Is Brand Equity at Risk?
Oreo cookies versus President's Choice. Coke versus a no-name cola. Consumers increasingly are opting for the lower prices and good quality of private labels. Have brands simply been mismanaged or have people changed fundamentally how they value brands? CEOs debate the fate of brand equity and what must be done to restore the perception of value.
Some say brands are a tax paid by the final consumer for quality assurance and image. The amount of the levy varies from product to product. Consumers are increasingly reluctant to pay this tax for a host of reasons, only some of which involve brands themselves. Part of this trend is fueled by two fundamental forces. First, there is a revolution in manufacturing. With quality a given in today's product marketplace, why pay extra for a brand name? (Some argue that in some product categories, quality is actually better in private-label or store-brand products.) Second, the distribution revolution has turned everything upside down. Retailers today have the whip hand. Once accustomed to calling the marketing shots, brand manufacturers have become mindful that shelf space is at a premium and that retailers- armed with real-time information feedbac know more about customer tastes than they do. As a result, stores are taking back their margins, or at least trying their best to do so. Today, even Procter & Gamble has to be extra nice to traditional retailers, which, in turn, face competition from nontraditional channels of selling, such as Wal-Mart's Sam's Club, QVC, catalogs, and warehouse outlets.
Wal-Mart, by virtue of its distribution and market power, is thought to have accelerated the trend toward private labeling, given its emphasis on Sam's American Choice and its own house brand, Great Value products. While national brands are the store's main resource, Wal-Mart CEO David Glass thinks "the American consumer has begun to change. In the 1980s, the label and the store in which you bought the item were important. Today the customer says, 'I don't care where I buy it or what the label is. I just want a lot for my money.'"
This phenomenon initially occurred in food, beverages, and tobacco. In the early 1990s, aversion to store brands and private labels began to diminish. In 1993, supermarket label sales in the U.S. increased to 23.5 percent of sales from 22 percent. That sameyear, Philip Morris slashed the price of Marlboro cigarettes, arguably the mostfamous brand in modern advertising, to protect it from cheap generics. Granted, the trend has abated somewhat: For the first time in five years, the growth rate in retailers' own hrand grocery , last year dipped below 5 percent. But brand makers have heeded the wake-up call. Once complacent brand makers such as Coca-Cola and Procter & Gamble have retaliated with special advertisin and value-pricing of their own.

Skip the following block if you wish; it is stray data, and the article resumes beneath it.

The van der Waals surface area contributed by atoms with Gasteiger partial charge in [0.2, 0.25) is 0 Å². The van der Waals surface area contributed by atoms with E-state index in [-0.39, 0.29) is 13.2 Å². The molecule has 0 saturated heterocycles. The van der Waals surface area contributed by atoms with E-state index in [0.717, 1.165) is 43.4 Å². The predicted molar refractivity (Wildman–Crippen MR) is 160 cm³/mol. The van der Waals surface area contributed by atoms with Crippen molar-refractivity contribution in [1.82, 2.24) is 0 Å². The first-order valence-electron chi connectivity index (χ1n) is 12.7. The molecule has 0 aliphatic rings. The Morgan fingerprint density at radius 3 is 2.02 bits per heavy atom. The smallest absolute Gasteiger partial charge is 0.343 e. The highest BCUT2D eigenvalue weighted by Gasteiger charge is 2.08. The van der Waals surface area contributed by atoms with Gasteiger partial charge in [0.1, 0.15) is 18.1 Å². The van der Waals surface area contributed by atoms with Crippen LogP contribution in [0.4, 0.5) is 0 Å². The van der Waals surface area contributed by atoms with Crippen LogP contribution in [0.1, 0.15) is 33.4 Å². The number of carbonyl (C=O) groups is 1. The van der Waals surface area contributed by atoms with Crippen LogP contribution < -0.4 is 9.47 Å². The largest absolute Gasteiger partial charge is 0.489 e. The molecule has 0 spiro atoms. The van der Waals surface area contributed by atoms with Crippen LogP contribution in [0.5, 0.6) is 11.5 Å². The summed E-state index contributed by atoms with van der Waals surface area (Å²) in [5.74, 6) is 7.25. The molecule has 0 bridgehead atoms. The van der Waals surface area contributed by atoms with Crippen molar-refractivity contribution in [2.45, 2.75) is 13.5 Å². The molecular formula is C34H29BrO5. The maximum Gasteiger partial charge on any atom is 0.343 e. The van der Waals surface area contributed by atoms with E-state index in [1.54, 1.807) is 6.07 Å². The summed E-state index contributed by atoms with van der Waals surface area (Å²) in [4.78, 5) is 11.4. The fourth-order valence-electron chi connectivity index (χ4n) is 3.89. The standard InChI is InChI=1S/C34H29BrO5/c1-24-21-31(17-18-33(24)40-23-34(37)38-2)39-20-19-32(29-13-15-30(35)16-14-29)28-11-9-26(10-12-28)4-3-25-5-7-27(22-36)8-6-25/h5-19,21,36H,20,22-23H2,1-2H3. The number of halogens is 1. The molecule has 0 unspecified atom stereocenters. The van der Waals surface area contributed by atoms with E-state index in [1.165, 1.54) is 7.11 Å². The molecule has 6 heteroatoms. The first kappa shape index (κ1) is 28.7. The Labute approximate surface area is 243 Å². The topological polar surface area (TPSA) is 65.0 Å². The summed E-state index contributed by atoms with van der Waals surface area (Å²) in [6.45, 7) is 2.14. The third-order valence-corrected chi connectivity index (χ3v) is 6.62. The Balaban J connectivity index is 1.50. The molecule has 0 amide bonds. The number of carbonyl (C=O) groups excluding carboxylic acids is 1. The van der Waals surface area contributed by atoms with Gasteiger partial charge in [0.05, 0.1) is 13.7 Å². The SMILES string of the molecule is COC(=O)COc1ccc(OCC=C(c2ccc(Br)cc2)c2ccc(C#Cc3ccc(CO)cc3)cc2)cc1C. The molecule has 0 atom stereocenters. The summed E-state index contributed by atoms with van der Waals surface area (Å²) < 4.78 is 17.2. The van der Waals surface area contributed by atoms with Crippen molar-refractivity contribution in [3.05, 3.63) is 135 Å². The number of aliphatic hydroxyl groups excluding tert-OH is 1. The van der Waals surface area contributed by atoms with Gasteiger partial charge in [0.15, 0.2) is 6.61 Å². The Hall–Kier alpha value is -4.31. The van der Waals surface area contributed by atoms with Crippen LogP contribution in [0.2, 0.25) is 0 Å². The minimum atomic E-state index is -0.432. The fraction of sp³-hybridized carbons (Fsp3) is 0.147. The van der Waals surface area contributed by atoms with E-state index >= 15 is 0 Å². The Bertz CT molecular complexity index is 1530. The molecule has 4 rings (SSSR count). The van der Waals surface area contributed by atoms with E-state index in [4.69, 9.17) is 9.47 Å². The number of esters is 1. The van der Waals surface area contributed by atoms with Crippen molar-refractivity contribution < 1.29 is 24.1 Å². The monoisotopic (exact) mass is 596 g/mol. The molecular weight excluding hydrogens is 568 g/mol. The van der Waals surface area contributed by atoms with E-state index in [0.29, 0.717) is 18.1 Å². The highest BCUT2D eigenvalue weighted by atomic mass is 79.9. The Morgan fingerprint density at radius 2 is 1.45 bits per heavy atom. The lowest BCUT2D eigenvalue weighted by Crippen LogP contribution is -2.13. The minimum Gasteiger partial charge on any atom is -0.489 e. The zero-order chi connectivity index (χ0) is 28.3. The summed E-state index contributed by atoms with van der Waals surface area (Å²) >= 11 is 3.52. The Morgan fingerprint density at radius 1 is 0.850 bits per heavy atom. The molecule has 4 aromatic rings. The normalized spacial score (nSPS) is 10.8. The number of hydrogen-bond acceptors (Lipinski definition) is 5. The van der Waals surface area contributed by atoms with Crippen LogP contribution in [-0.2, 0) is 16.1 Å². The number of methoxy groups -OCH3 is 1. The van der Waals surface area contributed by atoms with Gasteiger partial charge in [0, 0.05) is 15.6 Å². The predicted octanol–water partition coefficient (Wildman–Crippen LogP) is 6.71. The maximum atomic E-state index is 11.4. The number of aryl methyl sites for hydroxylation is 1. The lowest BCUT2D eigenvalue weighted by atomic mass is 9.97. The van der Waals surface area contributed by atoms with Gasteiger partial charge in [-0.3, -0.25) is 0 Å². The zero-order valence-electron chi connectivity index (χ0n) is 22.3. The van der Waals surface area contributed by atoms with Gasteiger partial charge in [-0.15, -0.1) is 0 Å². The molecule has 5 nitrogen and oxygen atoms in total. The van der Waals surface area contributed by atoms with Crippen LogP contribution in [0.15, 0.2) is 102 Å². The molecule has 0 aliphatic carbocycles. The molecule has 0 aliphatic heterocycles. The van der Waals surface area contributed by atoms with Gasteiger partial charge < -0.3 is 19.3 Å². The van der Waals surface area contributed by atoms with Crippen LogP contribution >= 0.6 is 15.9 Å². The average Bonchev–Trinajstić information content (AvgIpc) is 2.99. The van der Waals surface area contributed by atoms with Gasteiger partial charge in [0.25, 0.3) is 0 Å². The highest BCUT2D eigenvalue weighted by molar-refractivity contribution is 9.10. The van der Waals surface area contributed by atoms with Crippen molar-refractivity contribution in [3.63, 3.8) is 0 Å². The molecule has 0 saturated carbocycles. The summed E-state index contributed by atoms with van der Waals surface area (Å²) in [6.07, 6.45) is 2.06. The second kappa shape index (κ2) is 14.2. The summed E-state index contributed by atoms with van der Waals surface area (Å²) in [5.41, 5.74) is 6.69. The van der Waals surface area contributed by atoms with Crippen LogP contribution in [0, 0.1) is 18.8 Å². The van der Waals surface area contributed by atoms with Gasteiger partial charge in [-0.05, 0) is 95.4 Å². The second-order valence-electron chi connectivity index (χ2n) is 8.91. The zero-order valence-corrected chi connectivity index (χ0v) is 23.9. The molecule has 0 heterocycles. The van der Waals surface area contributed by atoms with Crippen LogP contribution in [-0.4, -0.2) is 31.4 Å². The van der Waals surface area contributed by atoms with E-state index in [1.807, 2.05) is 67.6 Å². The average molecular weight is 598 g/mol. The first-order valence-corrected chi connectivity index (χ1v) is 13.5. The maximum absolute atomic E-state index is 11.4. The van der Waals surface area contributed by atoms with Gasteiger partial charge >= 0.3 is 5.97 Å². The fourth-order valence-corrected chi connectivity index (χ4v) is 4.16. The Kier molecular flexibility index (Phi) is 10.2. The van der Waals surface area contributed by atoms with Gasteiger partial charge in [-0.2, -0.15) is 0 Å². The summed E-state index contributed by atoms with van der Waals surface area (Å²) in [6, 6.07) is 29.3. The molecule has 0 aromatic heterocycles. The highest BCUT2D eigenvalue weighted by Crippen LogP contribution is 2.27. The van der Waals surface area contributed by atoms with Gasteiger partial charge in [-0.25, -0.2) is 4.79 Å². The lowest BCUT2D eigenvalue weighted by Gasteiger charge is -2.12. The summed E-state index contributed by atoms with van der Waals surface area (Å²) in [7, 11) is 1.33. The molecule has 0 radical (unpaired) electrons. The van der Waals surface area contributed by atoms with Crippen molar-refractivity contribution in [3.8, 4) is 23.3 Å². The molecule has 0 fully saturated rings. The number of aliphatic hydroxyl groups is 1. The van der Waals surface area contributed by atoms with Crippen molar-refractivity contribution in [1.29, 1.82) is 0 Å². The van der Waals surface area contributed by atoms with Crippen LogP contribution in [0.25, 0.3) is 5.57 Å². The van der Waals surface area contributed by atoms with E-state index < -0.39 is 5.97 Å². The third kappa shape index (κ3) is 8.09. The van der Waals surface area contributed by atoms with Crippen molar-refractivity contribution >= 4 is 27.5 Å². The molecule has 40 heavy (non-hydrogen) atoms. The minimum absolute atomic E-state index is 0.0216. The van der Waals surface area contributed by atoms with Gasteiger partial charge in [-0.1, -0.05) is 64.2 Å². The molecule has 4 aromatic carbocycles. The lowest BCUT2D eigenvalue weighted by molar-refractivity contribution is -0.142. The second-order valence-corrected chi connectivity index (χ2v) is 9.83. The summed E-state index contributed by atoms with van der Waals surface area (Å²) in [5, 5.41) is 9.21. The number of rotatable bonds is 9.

What does all this mean if your product is built on something as intangible as brand equity? Former Weston Foods CEO David Beatty says, "If you're not gold; you're gone. " In effect, this mearzs if a company's brand is not gold-plated in the buyer's mind, it is vulnerable. None of this suggests a complete erosion of brand equity, only that brands no longer carry unquestioned supremacy on store shelves or in people's minds. Thus, more than brand management is in flux. Basic notions of marketin in a new ae of improved manufacturing and distribution nzust be redefined.
This roundtable, held in partnership with The Dial Corp and Landor Associates, explores these new developments and how they fit with customers' increased cynicism about products, quality, image, and other forces that influence their relationship with a product or service. Participants differ over the vulnerability of brands themselves. Some point to poor brand management, while others see a continuing fragmentation of consumer tastes and preferences. As Star Market Co.'s Henry Nasella observes, consumers can be emotionally attached to a brand and still buy a cheaper product if they think they're being overcharged. …